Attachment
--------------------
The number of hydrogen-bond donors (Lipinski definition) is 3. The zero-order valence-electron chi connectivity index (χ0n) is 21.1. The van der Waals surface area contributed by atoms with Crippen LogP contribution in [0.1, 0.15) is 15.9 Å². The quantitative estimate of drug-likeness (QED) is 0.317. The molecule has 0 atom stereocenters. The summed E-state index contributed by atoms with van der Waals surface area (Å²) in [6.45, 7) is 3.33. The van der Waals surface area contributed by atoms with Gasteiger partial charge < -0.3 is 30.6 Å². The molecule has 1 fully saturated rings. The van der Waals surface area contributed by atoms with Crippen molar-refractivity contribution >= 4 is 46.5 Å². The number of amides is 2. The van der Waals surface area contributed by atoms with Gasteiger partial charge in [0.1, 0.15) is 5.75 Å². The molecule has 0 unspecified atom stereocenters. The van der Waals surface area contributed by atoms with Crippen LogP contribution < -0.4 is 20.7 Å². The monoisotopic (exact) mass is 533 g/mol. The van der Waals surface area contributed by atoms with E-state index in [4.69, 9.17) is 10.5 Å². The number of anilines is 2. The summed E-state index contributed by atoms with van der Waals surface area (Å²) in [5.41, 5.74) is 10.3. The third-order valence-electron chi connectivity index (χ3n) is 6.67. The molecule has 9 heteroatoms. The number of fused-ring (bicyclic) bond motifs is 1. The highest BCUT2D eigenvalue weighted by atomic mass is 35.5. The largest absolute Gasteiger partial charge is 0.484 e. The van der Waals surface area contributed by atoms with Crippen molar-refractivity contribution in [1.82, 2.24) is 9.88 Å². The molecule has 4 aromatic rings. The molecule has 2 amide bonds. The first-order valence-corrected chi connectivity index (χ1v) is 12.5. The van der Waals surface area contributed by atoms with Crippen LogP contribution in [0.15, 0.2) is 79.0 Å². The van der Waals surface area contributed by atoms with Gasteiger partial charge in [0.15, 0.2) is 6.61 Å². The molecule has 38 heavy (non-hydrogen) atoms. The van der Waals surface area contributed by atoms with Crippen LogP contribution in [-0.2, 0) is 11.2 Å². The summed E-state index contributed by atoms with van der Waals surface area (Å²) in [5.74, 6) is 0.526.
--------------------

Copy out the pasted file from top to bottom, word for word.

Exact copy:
The number of hydrogen-bond donors (Lipinski definition) is 3. The zero-order valence-electron chi connectivity index (χ0n) is 21.1. The van der Waals surface area contributed by atoms with Crippen LogP contribution in [0.1, 0.15) is 15.9 Å². The quantitative estimate of drug-likeness (QED) is 0.317. The molecule has 0 atom stereocenters. The summed E-state index contributed by atoms with van der Waals surface area (Å²) in [6.45, 7) is 3.33. The van der Waals surface area contributed by atoms with Gasteiger partial charge < -0.3 is 30.6 Å². The molecule has 1 fully saturated rings. The van der Waals surface area contributed by atoms with Crippen molar-refractivity contribution >= 4 is 46.5 Å². The number of amides is 2. The van der Waals surface area contributed by atoms with Gasteiger partial charge in [0.1, 0.15) is 5.75 Å². The molecule has 0 unspecified atom stereocenters. The van der Waals surface area contributed by atoms with Crippen LogP contribution < -0.4 is 20.7 Å². The monoisotopic (exact) mass is 533 g/mol. The van der Waals surface area contributed by atoms with E-state index in [4.69, 9.17) is 10.5 Å². The number of anilines is 2. The summed E-state index contributed by atoms with van der Waals surface area (Å²) in [5.41, 5.74) is 10.3. The third-order valence-electron chi connectivity index (χ3n) is 6.67. The molecule has 9 heteroatoms. The number of fused-ring (bicyclic) bond motifs is 1. The highest BCUT2D eigenvalue weighted by atomic mass is 35.5. The largest absolute Gasteiger partial charge is 0.484 e. The van der Waals surface area contributed by atoms with Crippen molar-refractivity contribution in [1.82, 2.24) is 9.88 Å². The molecule has 4 aromatic rings. The molecule has 2 amide bonds. The first-order valence-corrected chi connectivity index (χ1v) is 12.5. The van der Waals surface area contributed by atoms with Crippen LogP contribution in [0.15, 0.2) is 79.0 Å². The van der Waals surface area contributed by atoms with Gasteiger partial charge in [0.15, 0.2) is 6.61 Å². The molecule has 38 heavy (non-hydrogen) atoms. The van der Waals surface area contributed by atoms with Crippen LogP contribution in [-0.2, 0) is 11.2 Å². The summed E-state index contributed by atoms with van der Waals surface area (Å²) in [5.74, 6) is 0.526.